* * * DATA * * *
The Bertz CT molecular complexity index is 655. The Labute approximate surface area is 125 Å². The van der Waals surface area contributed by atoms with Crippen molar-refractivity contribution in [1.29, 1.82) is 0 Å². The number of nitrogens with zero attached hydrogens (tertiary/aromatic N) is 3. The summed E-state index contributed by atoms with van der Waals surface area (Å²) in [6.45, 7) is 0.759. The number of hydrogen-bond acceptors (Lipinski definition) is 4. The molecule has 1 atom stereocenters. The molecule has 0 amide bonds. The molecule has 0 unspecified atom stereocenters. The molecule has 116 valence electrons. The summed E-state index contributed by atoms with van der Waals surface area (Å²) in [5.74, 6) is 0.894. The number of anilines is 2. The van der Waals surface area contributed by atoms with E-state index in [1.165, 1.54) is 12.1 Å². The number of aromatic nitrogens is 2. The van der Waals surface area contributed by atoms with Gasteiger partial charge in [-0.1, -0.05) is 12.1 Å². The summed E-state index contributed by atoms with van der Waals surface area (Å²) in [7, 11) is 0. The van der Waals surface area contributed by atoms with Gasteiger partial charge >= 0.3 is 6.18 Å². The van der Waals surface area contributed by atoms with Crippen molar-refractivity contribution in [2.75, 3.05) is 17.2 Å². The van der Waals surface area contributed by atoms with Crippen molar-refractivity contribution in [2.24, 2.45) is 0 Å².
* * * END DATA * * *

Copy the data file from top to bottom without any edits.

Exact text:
The Bertz CT molecular complexity index is 655. The Labute approximate surface area is 125 Å². The van der Waals surface area contributed by atoms with Crippen molar-refractivity contribution in [1.29, 1.82) is 0 Å². The number of nitrogens with zero attached hydrogens (tertiary/aromatic N) is 3. The summed E-state index contributed by atoms with van der Waals surface area (Å²) in [6.45, 7) is 0.759. The number of hydrogen-bond acceptors (Lipinski definition) is 4. The molecule has 1 atom stereocenters. The molecule has 0 amide bonds. The molecule has 0 unspecified atom stereocenters. The molecule has 116 valence electrons. The summed E-state index contributed by atoms with van der Waals surface area (Å²) in [5.74, 6) is 0.894. The number of anilines is 2. The van der Waals surface area contributed by atoms with E-state index in [1.165, 1.54) is 12.1 Å². The number of aromatic nitrogens is 2. The van der Waals surface area contributed by atoms with Gasteiger partial charge in [-0.1, -0.05) is 12.1 Å². The summed E-state index contributed by atoms with van der Waals surface area (Å²) in [7, 11) is 0. The van der Waals surface area contributed by atoms with Gasteiger partial charge >= 0.3 is 6.18 Å². The van der Waals surface area contributed by atoms with Crippen molar-refractivity contribution in [2.75, 3.05) is 17.2 Å². The van der Waals surface area contributed by atoms with Crippen molar-refractivity contribution in [2.24, 2.45) is 0 Å².